By now anyone who cares has gotten an opportunity to see the much discussed, debated and anticipated list of P.E.I. companies who received PNP funds. And what a list it is, totalling 1,354 companies of all shapes and sizes.
A logical question is: now what? Will the list’s publication sate the public curiosity about who got what and result in the issue slowly fading away? Or will it add fuel to the fire and lead to more whispering and finger-pointing.
The list is a who’s who of reputable, well-known and industrious P.E.I. businesses that employ people and contribute to the P.E.I. economy. And no fair-minded person should have a problem with such firms receiving funding, if the money was put to its intended use of improving, expanding or creating a business.
What gets people heated up is the suggestion that a number of individuals received more funding than they should have, and that some firms that received PNP funding are now dissolved, existing perhaps only long enough to qualify for the PNP funding.
The Provincial Nominee Program will most certainly be a topic of discussion when the P.E.I. legislature opens its fall sitting this week. PC Leader Olive Crane has long been a vocal opponent of the PNP and how it was administered.
In addition, database searches are underway that will help when it comes to connecting firms and names.
One thing is for certain: the list is now allowing people to make connections and assumptions, both founded and unfounded ones.
Time will tell when and how the PNP issue is finally put to bed. Some suggest the media should just leave the issue alone, that overall it was a solid program that brought prosperity to the province. They admit that while mistakes may have been made, nothing illegal happened, so it is time to move on as opposed to tarnishing everyone who was touched by the program.
The flip side is, the media has a duty and responsibility to the public to continue to look into the program. And, after all, if no one has anything to hide, we won’t find anything of significance.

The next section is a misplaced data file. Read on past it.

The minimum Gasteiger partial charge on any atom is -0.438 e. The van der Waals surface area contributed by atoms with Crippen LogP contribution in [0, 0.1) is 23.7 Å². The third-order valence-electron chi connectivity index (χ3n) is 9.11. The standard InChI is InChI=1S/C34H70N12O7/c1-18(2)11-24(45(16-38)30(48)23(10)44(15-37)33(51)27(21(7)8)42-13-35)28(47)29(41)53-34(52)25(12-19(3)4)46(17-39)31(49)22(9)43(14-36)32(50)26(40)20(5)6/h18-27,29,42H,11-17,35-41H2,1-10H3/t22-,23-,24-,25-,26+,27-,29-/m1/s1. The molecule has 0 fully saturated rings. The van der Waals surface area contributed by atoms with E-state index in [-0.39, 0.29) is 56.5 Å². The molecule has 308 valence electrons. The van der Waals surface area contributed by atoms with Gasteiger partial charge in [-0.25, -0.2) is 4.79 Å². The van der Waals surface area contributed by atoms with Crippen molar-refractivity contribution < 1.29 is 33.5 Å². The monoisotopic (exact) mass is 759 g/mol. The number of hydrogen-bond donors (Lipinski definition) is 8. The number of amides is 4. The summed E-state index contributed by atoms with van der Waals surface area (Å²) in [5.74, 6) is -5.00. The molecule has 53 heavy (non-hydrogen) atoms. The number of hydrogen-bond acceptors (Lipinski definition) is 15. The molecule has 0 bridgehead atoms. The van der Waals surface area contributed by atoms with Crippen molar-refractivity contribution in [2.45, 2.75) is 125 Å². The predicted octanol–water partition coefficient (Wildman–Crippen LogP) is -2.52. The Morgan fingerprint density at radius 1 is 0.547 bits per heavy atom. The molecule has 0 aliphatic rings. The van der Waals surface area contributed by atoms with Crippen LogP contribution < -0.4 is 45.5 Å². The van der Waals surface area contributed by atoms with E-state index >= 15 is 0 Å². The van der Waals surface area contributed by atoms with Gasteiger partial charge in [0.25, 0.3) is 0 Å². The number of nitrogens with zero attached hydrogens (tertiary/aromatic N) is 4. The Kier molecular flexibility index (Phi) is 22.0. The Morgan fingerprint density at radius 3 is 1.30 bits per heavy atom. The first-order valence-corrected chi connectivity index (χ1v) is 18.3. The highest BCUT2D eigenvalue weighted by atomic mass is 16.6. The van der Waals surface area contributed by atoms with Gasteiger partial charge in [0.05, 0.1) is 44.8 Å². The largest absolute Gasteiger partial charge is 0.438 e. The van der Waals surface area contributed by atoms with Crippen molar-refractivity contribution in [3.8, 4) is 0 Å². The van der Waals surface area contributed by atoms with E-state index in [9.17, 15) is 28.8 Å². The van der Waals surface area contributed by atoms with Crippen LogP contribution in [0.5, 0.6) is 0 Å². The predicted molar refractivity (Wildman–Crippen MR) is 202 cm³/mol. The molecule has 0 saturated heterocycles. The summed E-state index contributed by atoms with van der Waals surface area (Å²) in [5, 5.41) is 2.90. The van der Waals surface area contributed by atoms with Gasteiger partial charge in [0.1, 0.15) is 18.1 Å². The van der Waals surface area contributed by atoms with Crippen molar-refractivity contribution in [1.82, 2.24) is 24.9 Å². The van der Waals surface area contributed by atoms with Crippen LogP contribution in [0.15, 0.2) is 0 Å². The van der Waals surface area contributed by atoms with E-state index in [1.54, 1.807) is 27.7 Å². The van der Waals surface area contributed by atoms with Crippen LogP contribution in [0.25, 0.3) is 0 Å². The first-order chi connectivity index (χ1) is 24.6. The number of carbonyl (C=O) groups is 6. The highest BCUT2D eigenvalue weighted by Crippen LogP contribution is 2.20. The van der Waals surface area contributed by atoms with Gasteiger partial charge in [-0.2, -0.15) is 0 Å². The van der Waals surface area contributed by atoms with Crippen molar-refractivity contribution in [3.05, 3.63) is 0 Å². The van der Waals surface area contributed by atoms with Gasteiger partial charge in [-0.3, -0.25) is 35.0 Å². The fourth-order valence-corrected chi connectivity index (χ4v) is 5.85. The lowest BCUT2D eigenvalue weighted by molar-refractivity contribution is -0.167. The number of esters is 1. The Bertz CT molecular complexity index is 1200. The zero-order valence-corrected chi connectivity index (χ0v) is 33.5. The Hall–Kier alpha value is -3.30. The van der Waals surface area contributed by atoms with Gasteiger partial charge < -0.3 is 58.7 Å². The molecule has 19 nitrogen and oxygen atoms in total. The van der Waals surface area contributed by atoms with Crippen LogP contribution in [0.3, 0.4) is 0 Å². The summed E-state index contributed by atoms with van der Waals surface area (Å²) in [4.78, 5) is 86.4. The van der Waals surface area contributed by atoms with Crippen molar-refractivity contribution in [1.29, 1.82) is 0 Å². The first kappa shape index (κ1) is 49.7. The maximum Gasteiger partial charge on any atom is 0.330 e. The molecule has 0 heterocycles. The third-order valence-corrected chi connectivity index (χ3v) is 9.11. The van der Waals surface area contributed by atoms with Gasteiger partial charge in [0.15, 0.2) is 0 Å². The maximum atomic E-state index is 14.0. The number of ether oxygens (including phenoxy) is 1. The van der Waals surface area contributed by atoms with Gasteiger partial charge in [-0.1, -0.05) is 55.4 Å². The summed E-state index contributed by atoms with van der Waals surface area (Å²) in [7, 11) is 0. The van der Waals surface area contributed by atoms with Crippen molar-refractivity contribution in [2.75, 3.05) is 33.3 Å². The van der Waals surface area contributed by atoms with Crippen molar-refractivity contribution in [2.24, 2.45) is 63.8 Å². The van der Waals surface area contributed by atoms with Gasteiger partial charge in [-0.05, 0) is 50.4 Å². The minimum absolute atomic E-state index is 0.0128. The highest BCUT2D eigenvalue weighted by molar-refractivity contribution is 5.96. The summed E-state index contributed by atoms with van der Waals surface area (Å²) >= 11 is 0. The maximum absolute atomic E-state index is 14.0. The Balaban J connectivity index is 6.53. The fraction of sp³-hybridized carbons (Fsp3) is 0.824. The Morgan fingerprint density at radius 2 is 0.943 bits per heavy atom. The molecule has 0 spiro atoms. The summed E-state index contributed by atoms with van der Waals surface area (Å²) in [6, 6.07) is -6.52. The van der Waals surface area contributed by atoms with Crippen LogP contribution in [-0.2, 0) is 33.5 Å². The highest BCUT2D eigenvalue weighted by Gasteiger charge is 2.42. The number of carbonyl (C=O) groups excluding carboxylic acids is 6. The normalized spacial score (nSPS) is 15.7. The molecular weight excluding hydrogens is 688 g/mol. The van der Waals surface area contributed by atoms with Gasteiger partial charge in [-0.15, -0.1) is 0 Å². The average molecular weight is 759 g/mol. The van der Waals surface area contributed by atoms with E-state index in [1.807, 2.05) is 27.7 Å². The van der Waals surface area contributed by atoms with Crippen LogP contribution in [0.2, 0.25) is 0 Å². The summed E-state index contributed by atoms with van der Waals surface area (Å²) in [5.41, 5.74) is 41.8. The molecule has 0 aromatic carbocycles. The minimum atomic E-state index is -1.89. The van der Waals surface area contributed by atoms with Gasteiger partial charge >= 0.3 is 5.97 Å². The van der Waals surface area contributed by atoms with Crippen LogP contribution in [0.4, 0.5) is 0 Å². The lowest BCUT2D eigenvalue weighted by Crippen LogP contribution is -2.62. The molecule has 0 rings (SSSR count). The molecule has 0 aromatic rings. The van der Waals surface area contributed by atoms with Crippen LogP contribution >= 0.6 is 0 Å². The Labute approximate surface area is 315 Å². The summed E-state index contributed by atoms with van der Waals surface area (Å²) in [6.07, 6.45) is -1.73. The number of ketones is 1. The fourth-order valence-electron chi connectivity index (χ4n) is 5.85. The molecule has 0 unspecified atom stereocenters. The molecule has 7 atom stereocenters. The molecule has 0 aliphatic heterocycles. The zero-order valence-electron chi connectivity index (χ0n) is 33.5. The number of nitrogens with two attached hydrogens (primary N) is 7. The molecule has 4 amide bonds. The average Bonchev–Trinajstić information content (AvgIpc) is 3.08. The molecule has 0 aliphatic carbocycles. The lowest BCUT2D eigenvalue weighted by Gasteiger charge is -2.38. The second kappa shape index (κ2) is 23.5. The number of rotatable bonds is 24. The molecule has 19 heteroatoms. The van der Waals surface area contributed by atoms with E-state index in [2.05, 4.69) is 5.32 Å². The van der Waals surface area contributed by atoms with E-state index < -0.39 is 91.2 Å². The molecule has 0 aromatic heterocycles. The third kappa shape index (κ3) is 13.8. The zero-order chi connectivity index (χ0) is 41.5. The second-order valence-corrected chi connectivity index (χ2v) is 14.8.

Over the years, I have interviewed many people, but the other day grandson Jack turned the table on me and asked for an interview. He was involved in a class project and needed to do a biography on someone so he decided to interview “Pops” via the phone.
Sitting in one of my comfy rocking chairs, I dutifully answered the questions and listened to Jack spell out the words as he wrote down my answers.
“M-o-n-t-g-o-m-r-y” he repeated in writing down my favourite author.
“E-r-y,” I said.
“Oh, e-r-y, thanks,” he said.
Jack is now eight-and-a-half years old. Above my head was a picture of my interviewer when he was about nine months old. Time does fly by.
FINALLY THE NAME FITS
Richard Collins has finally lived up to his nickname. The affable Montague mayor bested long-time rival Pat McGowan by 315 votes in last week’s civic election. In the past he has jokingly referred to himself as “Landslide Collins” because of his close electoral battles with McGowan.
Last week’s race marked the fifth time the two have faced off. Collins won the mayor’s race by 31 votes in 1993, McGowan won by 46 in 1996, McGowan won again but just by four votes in 2000, before Collins earned a one-vote victory in November 2004.
Mayor Collins deserves praise for being willing to stand up and serve his town in an era when it can be difficult to find people willing to give up the time and energy. McGowan also deserves praise not only for her time in office, but in always ensuring Montague residents have a choice for mayor.
Gary MacDougall is managing editor of The Guardian. He can be reached by telephone at (902) 629-6029; by email at email@example.com; or on Twitter @GaryGuardian.